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Wildfire Danger Levels, Permits, and Restrictions

The New Jersey Forest Fire Service uses two indices to measure and monitor the dryness of forest fuels and the possibility of fire ignitions becoming wildfires. These indices are the National Fire Danger Rating System's "Buildup Index" and the "Keetch-Byram Drought Index." Both indices are used for fire preparedness planning, which includes the following initiatives: campfire and burning restrictions, fire patrol assignments, staffing of fire lookout towers and readiness status for both observation and firefighting aircraft.

Current Fire Danger and Rating Indices

As of
October 27, 2014

Fire Danger
Buildup Index
Keetch-Byram
Drought Index
Campfire Restrictions
Agricultural Open Burning Allowed
Northern, NJ
11
139
None
Yes
Central, NJ
17
111
None
Yes
Southern, NJ
13
155
None
Yes

2014 Fire Statistics

Reporting Period

Fires

Acres Burned

January 1, 2014 to October 26, 2014
788
6,440.75
Comparison to 2013
777
989.00


Division A-Northern NJ
Serving Counties: Bergen, Essex, Hudson, Morris,
Passaic, Somerset, Sussex, Warren, Hopewell Township
in Mercer County, Union, Hunterdon,
Middlesex (north of Raritan River)

Division B-Central NJ
Serving Counties: Burlington, Monmouth, Ocean,
Middlesex (south of the Raritan River),
Mercer County except Hopewell Township

Division C-Southern NJ
Serving Counties: Atlantic, Camden, Cape May,
Cumberland, Gloucester and Salem


Fire Danger Rating System

Low

Fuels do not ignite readily from small firebrands although a more intense heat source, such as lightning, may start fires in duff or punky wood. Fires in open cured grasslands may burn freely a few hours after rain, but woods fires spread slowly by creeping or smoldering, and burn in irregular fingers. There is little danger of spotting.

Moderate

Fires can start from most accidental causes, but with the exception of lightning fires in some areas, the number of starts is generally low. Fires in open cured grasslands will burn briskly and spread rapidly on windy days. Timber fires  spread slowly to moderately fast. The average fire is of moderate intensity, although heavy concentrations of fuel, especially draped fuel, may burn hot. Short-distance spotting may occur, but is not persistent. Fires are not likely to become serious and control is relatively easy.

High

All fine dead fuels ignite readily and fires start easily from most causes. Unattended brush and campfires are likely to escape. Fires spread rapidly and short-distance spotting is common. High-intensity burning may develop on slopes or in concentrations of fine fuels. Fires may become serious and their control difficult unless they are attacked successfully while small.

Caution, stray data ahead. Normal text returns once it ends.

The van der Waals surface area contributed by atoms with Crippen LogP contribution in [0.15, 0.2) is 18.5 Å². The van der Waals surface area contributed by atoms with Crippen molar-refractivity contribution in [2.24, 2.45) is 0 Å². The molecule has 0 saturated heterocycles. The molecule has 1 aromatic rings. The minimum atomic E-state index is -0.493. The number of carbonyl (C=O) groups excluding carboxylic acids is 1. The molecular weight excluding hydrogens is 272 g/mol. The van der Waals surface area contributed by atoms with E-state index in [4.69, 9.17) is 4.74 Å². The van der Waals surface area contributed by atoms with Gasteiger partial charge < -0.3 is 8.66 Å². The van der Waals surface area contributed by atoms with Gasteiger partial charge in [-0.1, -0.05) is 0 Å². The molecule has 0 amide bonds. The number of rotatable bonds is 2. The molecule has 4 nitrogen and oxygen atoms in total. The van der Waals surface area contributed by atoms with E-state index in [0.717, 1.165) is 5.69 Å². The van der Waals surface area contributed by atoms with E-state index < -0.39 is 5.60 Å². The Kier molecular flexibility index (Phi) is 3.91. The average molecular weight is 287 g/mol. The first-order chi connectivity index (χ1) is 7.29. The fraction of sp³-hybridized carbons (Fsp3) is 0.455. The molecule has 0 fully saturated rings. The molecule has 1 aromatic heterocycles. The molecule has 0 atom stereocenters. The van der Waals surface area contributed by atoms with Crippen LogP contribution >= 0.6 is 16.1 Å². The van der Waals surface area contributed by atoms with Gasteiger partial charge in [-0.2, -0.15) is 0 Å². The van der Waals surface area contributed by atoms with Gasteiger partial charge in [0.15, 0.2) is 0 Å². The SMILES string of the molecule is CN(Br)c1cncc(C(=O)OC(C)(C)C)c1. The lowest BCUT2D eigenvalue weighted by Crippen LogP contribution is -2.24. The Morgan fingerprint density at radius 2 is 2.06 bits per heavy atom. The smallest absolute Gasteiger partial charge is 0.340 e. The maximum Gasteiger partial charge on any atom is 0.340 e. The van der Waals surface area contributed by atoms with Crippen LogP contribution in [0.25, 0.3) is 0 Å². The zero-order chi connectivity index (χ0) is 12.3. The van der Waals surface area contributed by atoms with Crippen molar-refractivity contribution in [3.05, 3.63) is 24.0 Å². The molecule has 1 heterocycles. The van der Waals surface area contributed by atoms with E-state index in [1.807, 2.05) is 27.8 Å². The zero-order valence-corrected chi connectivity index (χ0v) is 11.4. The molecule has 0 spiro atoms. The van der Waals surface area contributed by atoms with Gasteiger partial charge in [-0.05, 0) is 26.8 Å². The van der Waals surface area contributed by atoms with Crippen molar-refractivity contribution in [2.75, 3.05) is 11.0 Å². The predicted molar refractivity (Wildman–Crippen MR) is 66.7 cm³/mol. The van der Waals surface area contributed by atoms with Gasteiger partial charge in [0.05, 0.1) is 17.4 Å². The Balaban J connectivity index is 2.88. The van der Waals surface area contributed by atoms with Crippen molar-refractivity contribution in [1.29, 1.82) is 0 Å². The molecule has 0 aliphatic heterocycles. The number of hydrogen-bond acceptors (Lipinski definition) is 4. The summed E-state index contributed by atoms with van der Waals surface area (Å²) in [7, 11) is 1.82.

Very High

Fires start easily from all causes and, immediately after ignition, spread rapidly and increase quickly in intensity. Spot fires are a constant danger. Fires burning in light fuels may quickly develop high intensity characteristics such as long-distance spotting and fire whirlwinds when they bum into heavier fuels.

Extreme

Fires start quickly, spread furiously, and burn intensely. All fires are potentially serious. Development into high intensity burning will usually be faster and occur from smaller fires than in the very high fire danger class. Direct attack is rarely possible and may be dangerous except immediately after ignition. Fires that develop headway in heavy slash or in conifer stands may be unmanageable while the extreme burning condition lasts. Under these conditions the only effective and safe control action is on the flanks until the weather changes or the fuel supply lessens.


Fire Restriction Rating System

Stage # 1
Fires directly on the ground will be prohibited unless in a prepared fire ring. Fires on mineral soil which will not endanger the forest, such as in a gravel pit, may be permitted at the discretion of the Forest Firewarden issuing the permit. A prepared fire ring must be constructed of steel, stone, brick, or concrete with a gravel or masonry base.
Stage # 2

All fires in wooded areas will be prohibited unless in an elevated prepared fireplace, elevated charcoal grill or stove using electricity or a liquid or gas fuel. An elevated prepared fireplace must be constructed of steel, stone, brick or concrete with its fire box elevated at least one foot above the ground surface and surrounded by at least a ten feet radius clearance to mineral soil.

Stage # 3
All fires in wooded areas will be prohibited unless contained in an elevated stove using only propane, natural gas, gas, or electricity. No charcoal fires are allowed.

NJ Fire Danger Monitoring Console-North

NJ Fire Danger Monitoring Console-South

 

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Department of Environmental Protection
P. O. Box 402
Trenton, NJ 08625-0402

Last Updated: October 27, 2014

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